The first order of business, Rose says, is hiring a managing director for Activate Houston. The job, which is posted online, is suited for an individual who has already developed a hardtech business and has experience and connections within Houston's innovation ecosystem.

"We want to customize the program so that it makes the most sense for the community," Rose says about the position. "So, somebody that has the relationships and the knowledge of the ecosystem to be able to do that and somebody that's kind of a mentor at heart."

The program is for early-stage founders — who have raised less than $2 million in funding — working on high-impact technology. Rose explains that Activate has seen a number of microelectronics and new materials companies go through the program, and, while medical innovation is impactful, Activate doesn't focus on pharmaceutical or therapeutic industries since there are existing pathways for those products.

Ultimately, Activate is seeking innovators whose technologies fall through the cracks of existing innovation infrastructure.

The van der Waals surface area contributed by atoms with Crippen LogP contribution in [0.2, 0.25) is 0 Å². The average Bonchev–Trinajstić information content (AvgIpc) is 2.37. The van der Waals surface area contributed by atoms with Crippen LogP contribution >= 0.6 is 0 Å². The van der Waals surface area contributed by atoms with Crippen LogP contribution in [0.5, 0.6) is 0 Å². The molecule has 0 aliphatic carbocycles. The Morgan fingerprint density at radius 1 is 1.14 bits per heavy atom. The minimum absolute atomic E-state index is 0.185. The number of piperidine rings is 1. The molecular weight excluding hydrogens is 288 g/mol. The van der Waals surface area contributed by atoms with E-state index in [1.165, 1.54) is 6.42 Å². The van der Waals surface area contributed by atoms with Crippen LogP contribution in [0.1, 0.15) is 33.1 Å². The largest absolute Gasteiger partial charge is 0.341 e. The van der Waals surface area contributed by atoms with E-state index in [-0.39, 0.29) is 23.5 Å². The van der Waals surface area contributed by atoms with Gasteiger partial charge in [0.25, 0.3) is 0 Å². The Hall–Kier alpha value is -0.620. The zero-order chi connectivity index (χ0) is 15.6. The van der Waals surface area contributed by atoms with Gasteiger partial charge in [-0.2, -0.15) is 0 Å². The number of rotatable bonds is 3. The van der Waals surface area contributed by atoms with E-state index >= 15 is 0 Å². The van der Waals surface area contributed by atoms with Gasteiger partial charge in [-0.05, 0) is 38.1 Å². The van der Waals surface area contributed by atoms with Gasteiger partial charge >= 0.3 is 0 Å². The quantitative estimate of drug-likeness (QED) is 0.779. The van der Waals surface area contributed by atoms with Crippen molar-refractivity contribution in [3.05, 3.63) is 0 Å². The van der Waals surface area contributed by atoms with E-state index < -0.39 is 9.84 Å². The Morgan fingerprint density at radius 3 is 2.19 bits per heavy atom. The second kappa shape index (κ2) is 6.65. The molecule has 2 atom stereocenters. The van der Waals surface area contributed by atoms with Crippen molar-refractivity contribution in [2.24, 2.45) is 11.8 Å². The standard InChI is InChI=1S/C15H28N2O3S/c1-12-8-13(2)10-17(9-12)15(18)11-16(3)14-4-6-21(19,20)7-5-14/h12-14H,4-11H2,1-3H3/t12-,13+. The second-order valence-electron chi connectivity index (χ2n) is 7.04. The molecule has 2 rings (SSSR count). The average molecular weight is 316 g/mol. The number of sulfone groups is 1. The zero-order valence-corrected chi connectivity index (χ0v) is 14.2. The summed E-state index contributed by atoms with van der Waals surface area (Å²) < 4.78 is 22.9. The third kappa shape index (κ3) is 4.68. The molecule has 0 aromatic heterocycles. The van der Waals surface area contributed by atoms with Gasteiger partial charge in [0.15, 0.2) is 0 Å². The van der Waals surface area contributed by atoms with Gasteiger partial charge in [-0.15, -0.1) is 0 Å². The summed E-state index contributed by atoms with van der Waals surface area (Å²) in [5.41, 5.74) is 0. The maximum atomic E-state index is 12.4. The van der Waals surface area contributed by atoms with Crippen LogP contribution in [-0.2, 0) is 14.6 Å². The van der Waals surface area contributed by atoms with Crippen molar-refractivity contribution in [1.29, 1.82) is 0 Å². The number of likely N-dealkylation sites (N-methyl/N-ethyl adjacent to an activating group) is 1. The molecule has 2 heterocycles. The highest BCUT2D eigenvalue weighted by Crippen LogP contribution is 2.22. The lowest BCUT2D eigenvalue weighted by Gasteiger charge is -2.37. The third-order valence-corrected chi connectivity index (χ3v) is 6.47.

"Not every business fits into the venture capital model in terms of what investors would expect to be eventual outcomes, but these these types of businesses can still have significant impact and make the world a better place," Rose says, explaining how Activate is different from an incubator or accelerator. "As opposed as compared to a traditional incubator, this is a very high touch program. You get a living stipend so you can take a big business technical risk without a personal risk. We give you a lot of hands on support and mentoring."

Each of the programs selects 10 fellows that join the program for two years. The fellows receive a living stipend, connections from Activate's robust network of mentors, and access to a curriculum specific to the program.

Since its inception, Activate has supported 104 companies and around 146 entrepreneurs associated with those companies. With the addition of Houston, Activate will be able to back 50 individuals a year.